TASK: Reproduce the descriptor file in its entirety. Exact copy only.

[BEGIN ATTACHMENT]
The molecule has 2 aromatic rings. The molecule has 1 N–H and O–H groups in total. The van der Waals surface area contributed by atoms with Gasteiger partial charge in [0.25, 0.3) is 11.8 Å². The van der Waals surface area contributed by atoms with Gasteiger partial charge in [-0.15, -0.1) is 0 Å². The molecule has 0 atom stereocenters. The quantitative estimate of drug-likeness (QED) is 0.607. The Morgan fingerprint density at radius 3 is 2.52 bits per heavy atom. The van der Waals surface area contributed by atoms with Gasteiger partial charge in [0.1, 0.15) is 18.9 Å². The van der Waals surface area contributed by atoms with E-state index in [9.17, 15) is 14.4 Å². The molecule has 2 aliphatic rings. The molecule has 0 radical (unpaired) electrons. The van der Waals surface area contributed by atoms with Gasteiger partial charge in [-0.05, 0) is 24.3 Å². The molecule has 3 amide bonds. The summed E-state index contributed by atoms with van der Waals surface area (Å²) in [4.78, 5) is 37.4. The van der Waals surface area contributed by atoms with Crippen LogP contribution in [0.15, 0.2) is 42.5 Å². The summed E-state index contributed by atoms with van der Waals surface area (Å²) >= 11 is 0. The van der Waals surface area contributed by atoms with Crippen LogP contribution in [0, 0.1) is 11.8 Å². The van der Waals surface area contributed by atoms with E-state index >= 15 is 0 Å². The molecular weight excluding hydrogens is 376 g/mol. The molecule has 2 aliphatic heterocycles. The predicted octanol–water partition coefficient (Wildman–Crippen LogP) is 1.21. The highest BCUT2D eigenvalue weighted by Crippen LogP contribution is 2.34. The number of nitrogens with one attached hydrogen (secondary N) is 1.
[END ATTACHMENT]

The molecule has 2 aromatic rings. The molecule has 1 N–H and O–H groups in total. The van der Waals surface area contributed by atoms with Gasteiger partial charge in [0.25, 0.3) is 11.8 Å². The van der Waals surface area contributed by atoms with Gasteiger partial charge in [-0.15, -0.1) is 0 Å². The molecule has 0 atom stereocenters. The quantitative estimate of drug-likeness (QED) is 0.607. The Morgan fingerprint density at radius 3 is 2.52 bits per heavy atom. The van der Waals surface area contributed by atoms with Gasteiger partial charge in [0.1, 0.15) is 18.9 Å². The van der Waals surface area contributed by atoms with E-state index in [9.17, 15) is 14.4 Å². The molecule has 2 aliphatic rings. The molecule has 0 radical (unpaired) electrons. The van der Waals surface area contributed by atoms with Gasteiger partial charge in [-0.05, 0) is 24.3 Å². The molecule has 3 amide bonds. The summed E-state index contributed by atoms with van der Waals surface area (Å²) in [4.78, 5) is 37.4. The van der Waals surface area contributed by atoms with Crippen LogP contribution in [0.15, 0.2) is 42.5 Å². The summed E-state index contributed by atoms with van der Waals surface area (Å²) >= 11 is 0. The van der Waals surface area contributed by atoms with Crippen LogP contribution in [0, 0.1) is 11.8 Å². The van der Waals surface area contributed by atoms with E-state index >= 15 is 0 Å². The molecular weight excluding hydrogens is 376 g/mol. The molecule has 2 aliphatic heterocycles. The predicted octanol–water partition coefficient (Wildman–Crippen LogP) is 1.21. The highest BCUT2D eigenvalue weighted by Crippen LogP contribution is 2.34. The number of nitrogens with one attached hydrogen (secondary N) is 1.